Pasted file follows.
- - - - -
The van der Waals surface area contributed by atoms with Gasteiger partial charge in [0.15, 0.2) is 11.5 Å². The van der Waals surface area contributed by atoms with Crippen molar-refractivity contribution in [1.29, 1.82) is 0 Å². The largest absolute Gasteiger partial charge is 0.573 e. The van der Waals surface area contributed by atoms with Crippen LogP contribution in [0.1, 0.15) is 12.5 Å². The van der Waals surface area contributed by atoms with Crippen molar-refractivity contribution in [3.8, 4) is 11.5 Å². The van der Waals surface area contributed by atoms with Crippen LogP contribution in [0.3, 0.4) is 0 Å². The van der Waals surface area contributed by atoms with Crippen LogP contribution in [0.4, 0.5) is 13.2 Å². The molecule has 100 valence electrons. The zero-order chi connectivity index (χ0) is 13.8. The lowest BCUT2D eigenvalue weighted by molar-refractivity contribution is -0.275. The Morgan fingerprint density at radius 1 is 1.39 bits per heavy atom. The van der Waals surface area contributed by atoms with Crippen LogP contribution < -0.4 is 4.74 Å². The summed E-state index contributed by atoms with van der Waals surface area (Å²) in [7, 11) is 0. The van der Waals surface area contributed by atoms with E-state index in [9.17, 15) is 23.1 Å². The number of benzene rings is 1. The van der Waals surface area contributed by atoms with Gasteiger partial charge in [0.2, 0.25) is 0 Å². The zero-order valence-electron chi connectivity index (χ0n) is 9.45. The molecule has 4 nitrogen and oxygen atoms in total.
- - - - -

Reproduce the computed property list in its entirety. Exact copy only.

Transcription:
The van der Waals surface area contributed by atoms with Gasteiger partial charge in [0.15, 0.2) is 11.5 Å². The van der Waals surface area contributed by atoms with Crippen molar-refractivity contribution in [1.29, 1.82) is 0 Å². The largest absolute Gasteiger partial charge is 0.573 e. The van der Waals surface area contributed by atoms with Crippen LogP contribution in [0.1, 0.15) is 12.5 Å². The van der Waals surface area contributed by atoms with Crippen molar-refractivity contribution in [3.8, 4) is 11.5 Å². The van der Waals surface area contributed by atoms with Crippen LogP contribution in [0.3, 0.4) is 0 Å². The van der Waals surface area contributed by atoms with Crippen LogP contribution in [0.4, 0.5) is 13.2 Å². The molecule has 100 valence electrons. The zero-order chi connectivity index (χ0) is 13.8. The lowest BCUT2D eigenvalue weighted by molar-refractivity contribution is -0.275. The Morgan fingerprint density at radius 1 is 1.39 bits per heavy atom. The van der Waals surface area contributed by atoms with Crippen LogP contribution < -0.4 is 4.74 Å². The summed E-state index contributed by atoms with van der Waals surface area (Å²) in [7, 11) is 0. The van der Waals surface area contributed by atoms with E-state index in [9.17, 15) is 23.1 Å². The number of benzene rings is 1. The van der Waals surface area contributed by atoms with Gasteiger partial charge in [0.2, 0.25) is 0 Å². The zero-order valence-electron chi connectivity index (χ0n) is 9.45. The molecule has 4 nitrogen and oxygen atoms in total.